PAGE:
Using the RFEM approach to analyze a slope, each element is assigned a constant property, including the mean, standard deviation, and spatial correlation length of the shear strength, at each realization of the Monte Carlo process. The assigned property represents an average over the area of each finite element used to discretize the slope. If the point distribution is normal, local arithmetic averaging is used which results in a reduced variance but the mean is unaffected. In a lognormal distribution, however, local geometric averaging is used, and both the mean and the standard deviation are reduced by this form of averaging as is appropriate for situations in which low-strength regions dominate the effective strength. The reduction in both the mean and standard deviation is from

μX=EX=eμlnX+12σlnX2E30
σX2=VarX=μX2eσlnX21E31

The mean of a lognormally random variable depends on both the mean and the variance of the underlying normal log variable:

σlnX2=ln1+σX2μX2E32
μlnX=lnμX12σlnX2E33

Obviously, local averaging has a great influence on the form of a reduced mean and standard deviation. These adjustments are fully accounted for in the following RFEM analysis.

4.3 Random finite-element method

A powerful and general method of accounting for spatially random shear strength parameters and spatial correlation is the RFEM, which combines elastoplastic finite-element analysis with random field theory generated using the LAS method. Figure 8 shows a typical finite-element mesh for the test problem considered in this section. Most of the elements are square, and the elements adjacent to the slope are degenerated into triangles. Taking full account of element size in the local averaging process, the random field of shear strength values was generated and mapped onto the finite-element mesh. In a random field, the value assigned to each finite element is a random variable. The random variables can be correlated to one another by controlling the spatial correlation length θlnc as described previously. Figure 9a,b, and c shows the typical meshes corresponding to different spatial correlation lengths. Figure 9a shows a relatively low spatial correlation length of θ = 1, Figure 9b shows a medium spatial correlation length of θ = 5, and Figure 9c shows a relatively high spatial correlation length of θ = 10. In these figures, light regions represent weak- or low-strength soils, while dark regions represent strong- or high-strength soils. The shear strength distributions of these three cases come from the same lognormal distribution, and the only difference is the spatial correlation length. The slope stability analyses use the Tresca failure criterion which is an elastic-perfectly plastic stress–strain law. When the stresses exceed the yield stress, the program attempts to redistribute excess stresses to neighboring elements that still have reserves of strength. This process is iterative and will continue until the Tresca criterion and global equilibrium are satisfied at all points within the mesh under quite strict tolerances. Plastic stress redistribution is accomplished using a viscoplastic algorithm with eight-node quadrilateral elements and reduced integration in both the stiffness and stress redistribution parts of the algorithm [5, 6].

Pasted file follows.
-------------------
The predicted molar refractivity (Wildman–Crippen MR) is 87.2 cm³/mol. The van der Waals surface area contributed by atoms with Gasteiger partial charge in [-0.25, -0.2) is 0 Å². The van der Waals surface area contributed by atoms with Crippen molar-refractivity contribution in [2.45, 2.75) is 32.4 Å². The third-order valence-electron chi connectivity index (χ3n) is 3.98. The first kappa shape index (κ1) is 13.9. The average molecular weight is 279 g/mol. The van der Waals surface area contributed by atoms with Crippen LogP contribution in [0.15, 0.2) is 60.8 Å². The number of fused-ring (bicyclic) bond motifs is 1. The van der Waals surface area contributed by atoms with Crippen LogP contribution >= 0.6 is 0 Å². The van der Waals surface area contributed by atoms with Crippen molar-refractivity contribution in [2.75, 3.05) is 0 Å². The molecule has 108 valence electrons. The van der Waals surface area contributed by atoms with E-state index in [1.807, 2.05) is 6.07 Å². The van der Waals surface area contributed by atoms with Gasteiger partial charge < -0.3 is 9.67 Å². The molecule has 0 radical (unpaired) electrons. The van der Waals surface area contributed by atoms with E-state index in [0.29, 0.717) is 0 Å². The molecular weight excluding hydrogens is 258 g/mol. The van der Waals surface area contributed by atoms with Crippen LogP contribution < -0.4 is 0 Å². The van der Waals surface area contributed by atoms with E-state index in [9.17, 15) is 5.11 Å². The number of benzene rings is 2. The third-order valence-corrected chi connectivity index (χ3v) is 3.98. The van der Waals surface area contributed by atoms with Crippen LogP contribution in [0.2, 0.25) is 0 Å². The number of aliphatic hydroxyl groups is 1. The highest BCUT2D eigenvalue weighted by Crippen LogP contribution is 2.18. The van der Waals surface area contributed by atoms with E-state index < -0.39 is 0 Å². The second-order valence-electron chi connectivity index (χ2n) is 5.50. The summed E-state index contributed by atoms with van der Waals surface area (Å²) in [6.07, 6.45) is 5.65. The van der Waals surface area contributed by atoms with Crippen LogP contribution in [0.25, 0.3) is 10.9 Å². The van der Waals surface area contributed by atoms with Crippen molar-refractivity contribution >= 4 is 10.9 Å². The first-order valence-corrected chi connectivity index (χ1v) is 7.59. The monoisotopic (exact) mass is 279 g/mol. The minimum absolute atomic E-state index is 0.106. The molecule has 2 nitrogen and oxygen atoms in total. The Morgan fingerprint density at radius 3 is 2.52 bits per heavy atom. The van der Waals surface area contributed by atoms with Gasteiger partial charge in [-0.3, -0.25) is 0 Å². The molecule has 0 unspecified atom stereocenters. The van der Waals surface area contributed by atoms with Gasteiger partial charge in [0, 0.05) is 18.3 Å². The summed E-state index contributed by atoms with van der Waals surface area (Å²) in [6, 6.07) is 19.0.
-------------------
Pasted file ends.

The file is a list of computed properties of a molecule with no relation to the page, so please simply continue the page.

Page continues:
Figure 8.

Undeformed mesh of a homogeneous slope with a foundation layer.

Figure 9.

Deformed mesh at slope failure for three different spatial correlation lengths. (a) θ = 1; (b) θ = 5; (c) θ = 10.

4.4 Results of RFEM analyses

Figure 9 shows three typical random field realizations and the associated failure mechanisms for slopes with θ = 1, 5, and 10. It can be concluded that spatial correlation length has a great influence on the failure surface morphology. When θ is low, the shear strength between neighbored elements varies severely; when θ is high, similar properties can be found between neighbored elements. In the RFEM approach, the failure mechanism is free to seek out the weakest path through the soil. Thus, the failure surface will tend to pass through elements with weaker shear strength.

In the following part, the two parameters of shear strength, c and ϕ, are defined as the random variable, respectively, to investigate the influence of spatial correlation length and coefficient of variance on the probability of failure.

4.4.1 Define c as random

Defining friction angle as a deterministic parameter, ϕ = 20°, and then fixing the mean of cohesion with μc = 10 kPa, Figure 10 shows the probability of failure pf as a function of the spatial correlation length θ for a range of coefficients of variation, with the mean cohesion fixed at μc = 10 kPa. Figure 11 shows the relationship between probability of failure pf and the coefficient of variation νc with two different spatial correlation lengths. It can be seen from Figure 10 that the probability of failure can be divided into two branches, with the probability of failure tending to unity or zero for higher and lower values of νc, respectively. Figure 11 demonstrates that when θ becomes large, the probability of failure is overestimated (conservative) when the coefficient of variation is relatively small and underestimated (unconservative) when the coefficient of variation is relatively high. The RFEM results show that the inclusion of spatial correlation and local averaging in this case will always lead to a smaller probability of failure.

Figure 10.